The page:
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Hoffmann, R. A wiki for the life sciences where authorship matters. Nature Genetics (2008)

Relationships between muscle carnitine, age and oxidative status.

Muscle carnitine levels were examined in 31 younger [mean (SD), 27 (5) years] and 27 older [49 (8) years] men. Needle biopsies were obtained from the lateral gastrocnemius or vastus lateralis muscles and assayed for free and total carnitine concentrations via a 5,5'-Dithiobis-(2-nitrobenzoic acid) DTNB-linked spectrophotometric procedure. A subgroup of subjects (n = 28) were assessed for citrate synthase ( CS) and succinate dehydrogenase ( SDH) activity, and type I muscle fiber composition (% type I fibers). An additional sub-group of nine subjects was assessed for free and total serum carnitine levels. No mean (SEM) differences in free [21.6 (0.7) vs 20.3 (0.9) mumol.g dry weight-1] and total [26.4 (0.6) vs 26.1 (0.9) mumol.g dry weight-1) muscle carnitine levels were found between the younger and older subjects, respectively. Correlational data revealed no significant relationships between total muscle carnitine and CS (r = -0.36), SDH (r = -0.26), or % type I fibers (r = -0.16). In addition, there was a low non-significant relationship between serum and muscle total carnitine concentrations (r = -0.44). These findings suggest that muscle carnitine levels are similar between younger and older males, and there does not appear to be any relationship between muscle carnitine and markers of muscle oxidative potential (i.e., oxidative enzymes, % type I fiber). Since serum carnitine is often used as an indicator of body carnitine status, it is noteworthy that we found a low negative relationship between blood and muscle carnitine concentrations.[1]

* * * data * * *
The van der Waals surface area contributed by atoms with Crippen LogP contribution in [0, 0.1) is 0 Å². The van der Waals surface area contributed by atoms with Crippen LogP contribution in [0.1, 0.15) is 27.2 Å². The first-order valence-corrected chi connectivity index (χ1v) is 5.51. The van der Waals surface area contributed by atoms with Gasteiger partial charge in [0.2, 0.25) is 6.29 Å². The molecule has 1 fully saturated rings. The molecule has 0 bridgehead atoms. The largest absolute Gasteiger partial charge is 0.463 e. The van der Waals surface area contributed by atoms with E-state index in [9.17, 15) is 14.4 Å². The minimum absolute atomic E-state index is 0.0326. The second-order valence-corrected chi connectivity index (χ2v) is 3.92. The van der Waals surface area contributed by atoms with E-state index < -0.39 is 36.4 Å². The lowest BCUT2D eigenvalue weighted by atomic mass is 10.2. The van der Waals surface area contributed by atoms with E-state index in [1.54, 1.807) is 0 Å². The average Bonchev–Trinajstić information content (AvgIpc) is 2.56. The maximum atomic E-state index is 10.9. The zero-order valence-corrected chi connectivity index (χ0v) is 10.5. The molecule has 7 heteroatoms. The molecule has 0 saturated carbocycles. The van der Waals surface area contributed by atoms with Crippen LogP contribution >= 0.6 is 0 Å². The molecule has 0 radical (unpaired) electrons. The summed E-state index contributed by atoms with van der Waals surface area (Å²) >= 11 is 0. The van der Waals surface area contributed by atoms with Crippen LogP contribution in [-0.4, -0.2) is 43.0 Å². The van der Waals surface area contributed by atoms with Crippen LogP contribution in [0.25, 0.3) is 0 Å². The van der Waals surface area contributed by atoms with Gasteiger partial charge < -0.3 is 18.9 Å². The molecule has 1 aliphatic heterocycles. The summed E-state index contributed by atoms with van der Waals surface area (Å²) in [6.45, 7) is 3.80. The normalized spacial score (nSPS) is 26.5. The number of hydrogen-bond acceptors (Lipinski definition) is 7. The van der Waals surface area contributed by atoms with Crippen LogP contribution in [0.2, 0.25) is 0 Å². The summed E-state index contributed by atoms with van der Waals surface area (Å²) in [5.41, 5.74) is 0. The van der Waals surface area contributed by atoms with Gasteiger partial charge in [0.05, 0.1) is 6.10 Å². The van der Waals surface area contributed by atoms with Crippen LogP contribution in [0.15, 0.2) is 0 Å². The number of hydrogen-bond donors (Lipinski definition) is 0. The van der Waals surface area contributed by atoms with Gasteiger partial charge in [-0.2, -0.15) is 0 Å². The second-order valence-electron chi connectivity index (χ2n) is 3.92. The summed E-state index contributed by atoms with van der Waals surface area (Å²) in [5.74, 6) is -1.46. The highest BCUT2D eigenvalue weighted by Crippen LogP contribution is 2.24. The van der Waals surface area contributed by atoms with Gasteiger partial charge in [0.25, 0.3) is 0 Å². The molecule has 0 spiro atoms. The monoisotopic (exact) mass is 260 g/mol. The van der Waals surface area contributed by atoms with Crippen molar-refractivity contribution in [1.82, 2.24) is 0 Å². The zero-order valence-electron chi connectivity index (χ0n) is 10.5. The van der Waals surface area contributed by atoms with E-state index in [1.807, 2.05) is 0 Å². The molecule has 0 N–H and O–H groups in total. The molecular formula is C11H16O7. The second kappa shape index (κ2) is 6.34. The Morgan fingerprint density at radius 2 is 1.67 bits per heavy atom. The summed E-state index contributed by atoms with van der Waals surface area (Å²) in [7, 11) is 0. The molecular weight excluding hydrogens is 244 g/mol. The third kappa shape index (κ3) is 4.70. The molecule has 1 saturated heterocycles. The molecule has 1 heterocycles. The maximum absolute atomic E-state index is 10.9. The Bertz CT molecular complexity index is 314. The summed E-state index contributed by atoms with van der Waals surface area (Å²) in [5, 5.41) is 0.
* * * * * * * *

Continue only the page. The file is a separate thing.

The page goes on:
1. Relationships between muscle carnitine, age and oxidative status. Starling, R.D., Costill, D.L., Fink, W.J. European journal of applied physiology and occupational physiology. (1995) [Pubmed]
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